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Dulcitone Thomas Machell and Sons c. 1870


Date: 1870

Origin: Glasgow

Serialnumber: ---

The Dulcitone is a Scottish keyboard instrument that belongs to the group of idiophones. Using a keyboard and felted hammers, tuning forks are set in vibration and produce the sound. The instrument was invented by Thomas Machell in Glasgow in 1864. The Irishman Charles Glagetti pursued the first attempts at creating such a sound. In 1788 he built an instrument called the Aiuton, on which tuning forks were also struck by hammers over a keyboard.

At the same time as Thomas Machell, the French Victor Mustel invented the Typophone in 1866, also a tuning fork piano like the Dulcitone. Mustel continued to experiment and finally invented the Célesta in 1886, which he patented in the same year. The Dulcitone is now considered the precursor of the celesta.


The Dulcitone in the Eric Feller Collection is made of dark mahogany and has a range of 5 octaves (AA – a3). It is the model F, which has the largest compass. A wooden pedal is attached to the front right leg, which can be used to operate the dampers. The keys are made of ivory and ebony. The back of the instrument is decorated with fretwork and red cloth and bears the words Dulcitone. The signature is on the front cover and bears the inscription:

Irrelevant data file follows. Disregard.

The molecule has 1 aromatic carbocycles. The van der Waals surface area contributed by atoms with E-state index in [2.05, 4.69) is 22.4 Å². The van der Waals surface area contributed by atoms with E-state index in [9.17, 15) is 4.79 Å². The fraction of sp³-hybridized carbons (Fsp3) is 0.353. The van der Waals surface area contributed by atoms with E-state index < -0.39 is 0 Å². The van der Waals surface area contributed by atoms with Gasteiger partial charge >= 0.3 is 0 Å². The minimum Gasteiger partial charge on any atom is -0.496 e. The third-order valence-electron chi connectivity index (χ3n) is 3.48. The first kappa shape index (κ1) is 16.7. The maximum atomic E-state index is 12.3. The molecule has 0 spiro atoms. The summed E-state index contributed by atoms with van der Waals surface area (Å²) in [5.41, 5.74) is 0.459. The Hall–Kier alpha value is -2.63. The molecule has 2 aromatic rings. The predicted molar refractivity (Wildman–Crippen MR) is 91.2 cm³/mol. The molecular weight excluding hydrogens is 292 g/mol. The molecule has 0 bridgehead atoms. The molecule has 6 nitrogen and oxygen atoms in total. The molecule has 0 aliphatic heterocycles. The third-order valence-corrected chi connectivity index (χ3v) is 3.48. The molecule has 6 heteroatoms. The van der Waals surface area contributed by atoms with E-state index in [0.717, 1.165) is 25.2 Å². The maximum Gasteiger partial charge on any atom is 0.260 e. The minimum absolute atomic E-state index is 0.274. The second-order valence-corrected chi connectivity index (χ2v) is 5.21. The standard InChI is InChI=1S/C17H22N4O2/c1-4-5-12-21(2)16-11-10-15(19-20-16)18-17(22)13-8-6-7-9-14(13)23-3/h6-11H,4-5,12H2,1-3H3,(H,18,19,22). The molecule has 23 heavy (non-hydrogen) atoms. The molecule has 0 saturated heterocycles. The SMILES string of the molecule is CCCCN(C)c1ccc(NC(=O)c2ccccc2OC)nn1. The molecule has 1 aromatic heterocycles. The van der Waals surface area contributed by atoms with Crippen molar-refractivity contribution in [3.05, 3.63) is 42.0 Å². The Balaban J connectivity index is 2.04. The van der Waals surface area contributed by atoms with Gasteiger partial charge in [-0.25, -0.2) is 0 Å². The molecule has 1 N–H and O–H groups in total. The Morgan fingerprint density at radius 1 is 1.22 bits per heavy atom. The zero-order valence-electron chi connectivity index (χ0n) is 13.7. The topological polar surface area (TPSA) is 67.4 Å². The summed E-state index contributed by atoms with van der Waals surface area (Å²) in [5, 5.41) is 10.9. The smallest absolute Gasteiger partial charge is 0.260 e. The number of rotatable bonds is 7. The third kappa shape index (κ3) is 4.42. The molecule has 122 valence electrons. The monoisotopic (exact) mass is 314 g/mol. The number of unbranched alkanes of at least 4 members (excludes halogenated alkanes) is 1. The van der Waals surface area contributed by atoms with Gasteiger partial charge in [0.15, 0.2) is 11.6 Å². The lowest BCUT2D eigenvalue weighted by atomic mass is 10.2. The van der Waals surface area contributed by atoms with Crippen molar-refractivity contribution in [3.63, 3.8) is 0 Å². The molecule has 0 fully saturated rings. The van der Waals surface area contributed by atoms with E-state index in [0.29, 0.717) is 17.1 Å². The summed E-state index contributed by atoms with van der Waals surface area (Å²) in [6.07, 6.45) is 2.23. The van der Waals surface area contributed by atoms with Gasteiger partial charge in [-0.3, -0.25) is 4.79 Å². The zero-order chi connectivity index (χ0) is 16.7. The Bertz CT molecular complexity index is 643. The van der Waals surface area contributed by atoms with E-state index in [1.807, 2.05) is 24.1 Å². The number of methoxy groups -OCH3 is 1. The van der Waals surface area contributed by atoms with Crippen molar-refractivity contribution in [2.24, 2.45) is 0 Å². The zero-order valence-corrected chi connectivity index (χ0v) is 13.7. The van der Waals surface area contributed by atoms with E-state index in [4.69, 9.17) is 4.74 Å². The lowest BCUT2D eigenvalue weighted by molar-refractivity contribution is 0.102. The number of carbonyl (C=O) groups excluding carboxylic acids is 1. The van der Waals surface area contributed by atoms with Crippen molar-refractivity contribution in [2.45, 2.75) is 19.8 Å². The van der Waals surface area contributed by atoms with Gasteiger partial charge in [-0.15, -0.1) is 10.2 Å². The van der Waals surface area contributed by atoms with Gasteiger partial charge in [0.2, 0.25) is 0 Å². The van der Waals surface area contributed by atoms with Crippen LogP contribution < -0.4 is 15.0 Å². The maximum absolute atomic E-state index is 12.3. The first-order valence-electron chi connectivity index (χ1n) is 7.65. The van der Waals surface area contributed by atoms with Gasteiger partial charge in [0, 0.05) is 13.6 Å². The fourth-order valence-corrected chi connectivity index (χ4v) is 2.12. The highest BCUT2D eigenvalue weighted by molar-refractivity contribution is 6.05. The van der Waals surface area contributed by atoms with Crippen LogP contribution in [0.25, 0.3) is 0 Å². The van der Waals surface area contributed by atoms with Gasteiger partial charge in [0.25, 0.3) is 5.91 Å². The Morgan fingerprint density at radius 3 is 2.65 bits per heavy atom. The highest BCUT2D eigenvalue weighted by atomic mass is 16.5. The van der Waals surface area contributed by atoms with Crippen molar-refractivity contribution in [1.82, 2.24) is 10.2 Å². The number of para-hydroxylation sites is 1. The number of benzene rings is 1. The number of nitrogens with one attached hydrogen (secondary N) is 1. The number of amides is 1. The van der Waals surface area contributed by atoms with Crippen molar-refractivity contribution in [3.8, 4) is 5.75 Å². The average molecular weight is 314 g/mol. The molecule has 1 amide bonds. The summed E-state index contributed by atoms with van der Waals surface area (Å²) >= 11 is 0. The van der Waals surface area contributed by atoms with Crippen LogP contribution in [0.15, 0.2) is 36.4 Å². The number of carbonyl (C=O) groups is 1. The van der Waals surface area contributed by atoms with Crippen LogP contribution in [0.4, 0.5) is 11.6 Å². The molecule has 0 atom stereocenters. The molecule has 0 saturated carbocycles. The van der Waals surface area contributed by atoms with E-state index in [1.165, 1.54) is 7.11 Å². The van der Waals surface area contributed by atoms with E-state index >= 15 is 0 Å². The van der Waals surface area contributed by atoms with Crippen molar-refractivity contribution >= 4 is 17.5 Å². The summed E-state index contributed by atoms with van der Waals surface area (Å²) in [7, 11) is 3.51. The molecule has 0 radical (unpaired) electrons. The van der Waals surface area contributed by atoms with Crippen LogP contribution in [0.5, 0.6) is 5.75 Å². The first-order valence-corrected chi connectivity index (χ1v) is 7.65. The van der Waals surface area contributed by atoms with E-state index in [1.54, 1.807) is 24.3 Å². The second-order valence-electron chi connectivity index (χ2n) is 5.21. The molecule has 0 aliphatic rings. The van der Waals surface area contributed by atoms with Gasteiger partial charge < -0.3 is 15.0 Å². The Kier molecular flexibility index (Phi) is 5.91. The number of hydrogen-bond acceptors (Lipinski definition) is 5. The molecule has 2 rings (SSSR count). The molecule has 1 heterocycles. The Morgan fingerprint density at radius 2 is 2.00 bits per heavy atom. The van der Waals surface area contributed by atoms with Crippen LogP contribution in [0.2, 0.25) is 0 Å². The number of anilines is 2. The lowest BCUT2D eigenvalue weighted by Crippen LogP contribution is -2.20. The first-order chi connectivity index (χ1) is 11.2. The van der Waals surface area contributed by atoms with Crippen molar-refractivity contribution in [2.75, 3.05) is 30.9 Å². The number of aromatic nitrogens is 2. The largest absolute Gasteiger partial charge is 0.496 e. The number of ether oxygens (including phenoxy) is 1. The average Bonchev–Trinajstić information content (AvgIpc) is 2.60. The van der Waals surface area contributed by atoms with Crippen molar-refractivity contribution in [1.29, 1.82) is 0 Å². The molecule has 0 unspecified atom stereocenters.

Patentees and Sole Makers

Thomas Machell and Sons

Glasgow, Scotland”

In the early days Machell produced three models of these instruments in different price ranges:

  • Model B: 3½ octaves in mahogany (Chippendale shape) or oak (smoked) complete with music stand for £ 12
  • Model R: 4 octaves in mahogany or oak for £ 15
  • Model F: 5 octaves in mahogany or oak for £ 18.

Other versions were added later, which were related to the taste of the time.


You can find an original catalogue of the company here – click here.

Dulcitone Thomas Machell, Glasgow ca. 1870 - Eric Feller Collection (3)

Dulcitone Thomas Machell, Glasgow ca. 1870 – Eric Feller Collection (3)

The Dulcitone was used because of its size and the fact that it did not go out of tune, especially on trains and ships. It was also often taken by missionaries to remote areas to accompany church services there. As a result of this, many of these instruments found their way into the most various areas of the world. Around 6,000 of these instruments were made, but only a few have survived in playable condition to this day.

Hints on adjusting the Dulcitone

Hints on adjusting the Dulcitone


Other preserved instruments by Thomas Machell & Sons:

  • 1897 – Whittaker’s Musical Museum, New Zealand
  • 1875 – 1899 – National Museum of American History, USA



Length: 98 cm

Width: 30 cm

Height: 40 cm

Circumference: 5 octaves (AA – a3)

Mechanics: simple downstriking action

Pedals: 1 pedal - dampers

Signature: „Dulcitone
Patentees and Sole Makers
Thomas Machell and Sons
Glasgow, Scotland”